A Spanish proposal to create a European protection order for victims of domestic violence hangs in the balance ahead of a meeting of justice ministers in Brussels tomorrow (4 June).
Other member states, including Germany and the United Kingdom, have doubts about the legal basis of the proposal, according to diplomats, and might be ready to block it.
Spain, which holds the presidency of the Council of Ministers until the end of the month, has declared its ambition to get agreement on such a protection order as a priority of its presidency.
The European Commission has, however, also expressed doubts about Spain’s ambition. Viviane Reding, the European commissioner for justice, suggested that the proposal might be open to legal challenge if it was submitted on the basis of both criminal and civil law, as Spain wants. The Commission’s legal service is of the opinion that anything touching on civil law could be put forward only by the Commission. She announced that the Commission would propose its own, broader draft directive on victims’ rights in January. A Spanish spokesperson said that there was no reasonable argument in favour of waiting and that the presidency had sought the broadest legal basis possible.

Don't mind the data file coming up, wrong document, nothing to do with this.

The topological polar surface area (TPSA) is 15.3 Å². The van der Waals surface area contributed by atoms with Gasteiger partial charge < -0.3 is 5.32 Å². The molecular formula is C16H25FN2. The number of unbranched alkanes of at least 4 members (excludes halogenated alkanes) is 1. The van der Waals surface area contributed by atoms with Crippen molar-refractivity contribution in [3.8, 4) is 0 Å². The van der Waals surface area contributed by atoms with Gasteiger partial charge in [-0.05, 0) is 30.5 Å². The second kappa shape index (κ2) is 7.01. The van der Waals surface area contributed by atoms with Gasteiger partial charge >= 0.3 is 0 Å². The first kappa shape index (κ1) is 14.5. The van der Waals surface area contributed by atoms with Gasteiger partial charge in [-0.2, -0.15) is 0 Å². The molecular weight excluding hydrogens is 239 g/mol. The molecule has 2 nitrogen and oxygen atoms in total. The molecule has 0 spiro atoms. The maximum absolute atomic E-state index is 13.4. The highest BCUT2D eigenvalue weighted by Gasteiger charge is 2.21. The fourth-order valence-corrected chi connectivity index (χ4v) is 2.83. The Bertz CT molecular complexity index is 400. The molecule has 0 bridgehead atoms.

The Commission’s opposition and the reservations voiced by some member states have prompted other governments to raise further doubts. Neither Germany nor the UK has unequivocally stated that it will vote against the proposal or abstain tomorrow, but without their support, Spain may run into political difficulties, even if it can muster a weighted majority in the Council of Ministers.
A member state diplomat said yesterday (2 June) that his government shared the objective of protecting victims of violence, but that it could not back the proposal in the form in which it had been submitted. “The Spanish presidency has quite some work to do before Friday,” the diplomat said.
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